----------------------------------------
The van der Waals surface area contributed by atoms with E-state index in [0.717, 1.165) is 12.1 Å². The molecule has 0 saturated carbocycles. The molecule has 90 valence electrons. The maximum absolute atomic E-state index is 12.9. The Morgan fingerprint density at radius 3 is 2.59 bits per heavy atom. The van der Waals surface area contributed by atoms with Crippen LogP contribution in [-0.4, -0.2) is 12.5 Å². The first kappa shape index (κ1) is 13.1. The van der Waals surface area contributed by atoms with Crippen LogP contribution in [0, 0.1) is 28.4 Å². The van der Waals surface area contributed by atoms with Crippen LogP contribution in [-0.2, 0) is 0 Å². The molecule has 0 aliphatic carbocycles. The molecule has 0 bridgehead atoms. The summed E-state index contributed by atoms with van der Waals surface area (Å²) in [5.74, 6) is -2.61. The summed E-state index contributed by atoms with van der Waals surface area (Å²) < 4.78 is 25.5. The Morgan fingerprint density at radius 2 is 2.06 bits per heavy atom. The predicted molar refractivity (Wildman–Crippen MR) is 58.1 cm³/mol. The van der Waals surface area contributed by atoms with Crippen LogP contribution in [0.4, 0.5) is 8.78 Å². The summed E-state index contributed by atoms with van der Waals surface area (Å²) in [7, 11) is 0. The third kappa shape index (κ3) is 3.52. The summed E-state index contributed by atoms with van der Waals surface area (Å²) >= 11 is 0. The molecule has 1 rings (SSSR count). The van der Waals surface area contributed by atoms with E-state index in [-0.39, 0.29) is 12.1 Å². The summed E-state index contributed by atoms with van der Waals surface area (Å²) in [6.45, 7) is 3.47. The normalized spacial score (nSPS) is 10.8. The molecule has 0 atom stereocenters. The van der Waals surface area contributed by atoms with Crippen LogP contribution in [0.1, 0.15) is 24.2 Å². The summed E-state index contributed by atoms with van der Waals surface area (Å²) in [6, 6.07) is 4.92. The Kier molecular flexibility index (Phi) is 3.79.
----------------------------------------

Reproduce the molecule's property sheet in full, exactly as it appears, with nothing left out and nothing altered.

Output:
The van der Waals surface area contributed by atoms with E-state index in [0.717, 1.165) is 12.1 Å². The molecule has 0 saturated carbocycles. The molecule has 90 valence electrons. The maximum absolute atomic E-state index is 12.9. The Morgan fingerprint density at radius 3 is 2.59 bits per heavy atom. The van der Waals surface area contributed by atoms with Crippen LogP contribution in [-0.4, -0.2) is 12.5 Å². The first kappa shape index (κ1) is 13.1. The van der Waals surface area contributed by atoms with Crippen LogP contribution in [0, 0.1) is 28.4 Å². The van der Waals surface area contributed by atoms with Crippen LogP contribution in [-0.2, 0) is 0 Å². The molecule has 0 aliphatic carbocycles. The molecule has 0 bridgehead atoms. The summed E-state index contributed by atoms with van der Waals surface area (Å²) in [5.74, 6) is -2.61. The summed E-state index contributed by atoms with van der Waals surface area (Å²) < 4.78 is 25.5. The Morgan fingerprint density at radius 2 is 2.06 bits per heavy atom. The predicted molar refractivity (Wildman–Crippen MR) is 58.1 cm³/mol. The van der Waals surface area contributed by atoms with Crippen LogP contribution in [0.4, 0.5) is 8.78 Å². The summed E-state index contributed by atoms with van der Waals surface area (Å²) in [7, 11) is 0. The third kappa shape index (κ3) is 3.52. The summed E-state index contributed by atoms with van der Waals surface area (Å²) >= 11 is 0. The molecule has 1 rings (SSSR count). The van der Waals surface area contributed by atoms with E-state index in [-0.39, 0.29) is 12.1 Å². The summed E-state index contributed by atoms with van der Waals surface area (Å²) in [6.45, 7) is 3.47. The normalized spacial score (nSPS) is 10.8. The molecule has 0 atom stereocenters. The van der Waals surface area contributed by atoms with Crippen LogP contribution in [0.1, 0.15) is 24.2 Å². The summed E-state index contributed by atoms with van der Waals surface area (Å²) in [6, 6.07) is 4.92. The Kier molecular flexibility index (Phi) is 3.79.